Sheffield is to become a key centre for developing processes to make components that need little or no machining or finishing before going into service.
The £10 million Mercury Centre project is the brainchild of scientists at Sheffield University’s Department of Materials Science and Engineering and has attracted £5 million from the European Regional Development Fund.
Plans for the Mercury Centre were drawn up following talks with advanced manufacturing companies in the region about their future needs.
The Centre has already acquired a range of equipment designed to give it cutting edge capabilities in a range of advanced manufacturing technologies, including 3D printing, functional coatings and surface treatment.
It also has a range of modelling, design and simulation capabilities that allows complex components to be created directly from designs produced on computers. Near net shape manufacturing – as the process is called – takes less time, involves fewer steps, costs less and has less of an environmental impact, while offering improved quality and greater freedom for designers.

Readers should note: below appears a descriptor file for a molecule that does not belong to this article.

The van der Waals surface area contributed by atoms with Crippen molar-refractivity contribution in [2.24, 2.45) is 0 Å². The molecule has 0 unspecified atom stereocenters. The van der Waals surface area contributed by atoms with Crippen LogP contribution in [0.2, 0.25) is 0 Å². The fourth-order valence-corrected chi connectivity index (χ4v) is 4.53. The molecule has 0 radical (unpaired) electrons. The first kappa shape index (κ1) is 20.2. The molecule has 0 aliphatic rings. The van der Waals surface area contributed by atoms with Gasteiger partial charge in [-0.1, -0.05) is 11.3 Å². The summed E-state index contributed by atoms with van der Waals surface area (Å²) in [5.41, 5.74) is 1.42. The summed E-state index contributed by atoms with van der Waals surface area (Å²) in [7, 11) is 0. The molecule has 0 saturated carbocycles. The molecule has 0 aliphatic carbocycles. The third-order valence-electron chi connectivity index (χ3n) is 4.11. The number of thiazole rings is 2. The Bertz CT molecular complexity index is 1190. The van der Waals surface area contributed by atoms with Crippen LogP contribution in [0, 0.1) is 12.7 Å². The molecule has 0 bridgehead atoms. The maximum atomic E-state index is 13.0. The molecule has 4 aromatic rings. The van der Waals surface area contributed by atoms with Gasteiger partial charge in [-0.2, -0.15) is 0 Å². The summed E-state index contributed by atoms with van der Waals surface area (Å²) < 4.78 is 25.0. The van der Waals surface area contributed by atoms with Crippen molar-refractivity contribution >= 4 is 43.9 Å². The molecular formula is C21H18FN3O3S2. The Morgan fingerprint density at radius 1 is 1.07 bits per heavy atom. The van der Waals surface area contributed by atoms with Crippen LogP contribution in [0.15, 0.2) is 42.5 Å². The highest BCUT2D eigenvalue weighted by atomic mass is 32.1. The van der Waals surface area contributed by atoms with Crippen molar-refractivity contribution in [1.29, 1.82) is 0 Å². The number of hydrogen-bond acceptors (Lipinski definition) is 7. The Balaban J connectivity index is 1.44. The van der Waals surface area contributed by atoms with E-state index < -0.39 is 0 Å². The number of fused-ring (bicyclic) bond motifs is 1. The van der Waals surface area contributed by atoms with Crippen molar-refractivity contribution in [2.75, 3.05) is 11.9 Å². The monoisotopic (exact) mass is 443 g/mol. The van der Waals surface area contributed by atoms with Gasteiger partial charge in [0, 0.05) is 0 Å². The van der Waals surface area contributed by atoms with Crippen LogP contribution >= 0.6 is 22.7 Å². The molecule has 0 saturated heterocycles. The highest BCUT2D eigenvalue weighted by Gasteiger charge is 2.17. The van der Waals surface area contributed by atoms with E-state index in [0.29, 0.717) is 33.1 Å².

However, there will need to be substantial development of new process routes and controls before new products and applications can be created - and that is where the Mercury Centre comes in.
“We are helping companies to adopt these technologies by offering them access to our research facilities and the opportunity to explore the business benefits,” said Mercury Centre director Dr Iain Todd.
The University says businesses can work with the Centre in a variety of ways, ranging from short-term consultancies, to knowledge transfer partnerships, PhD studentships and large scale multi-partner projects.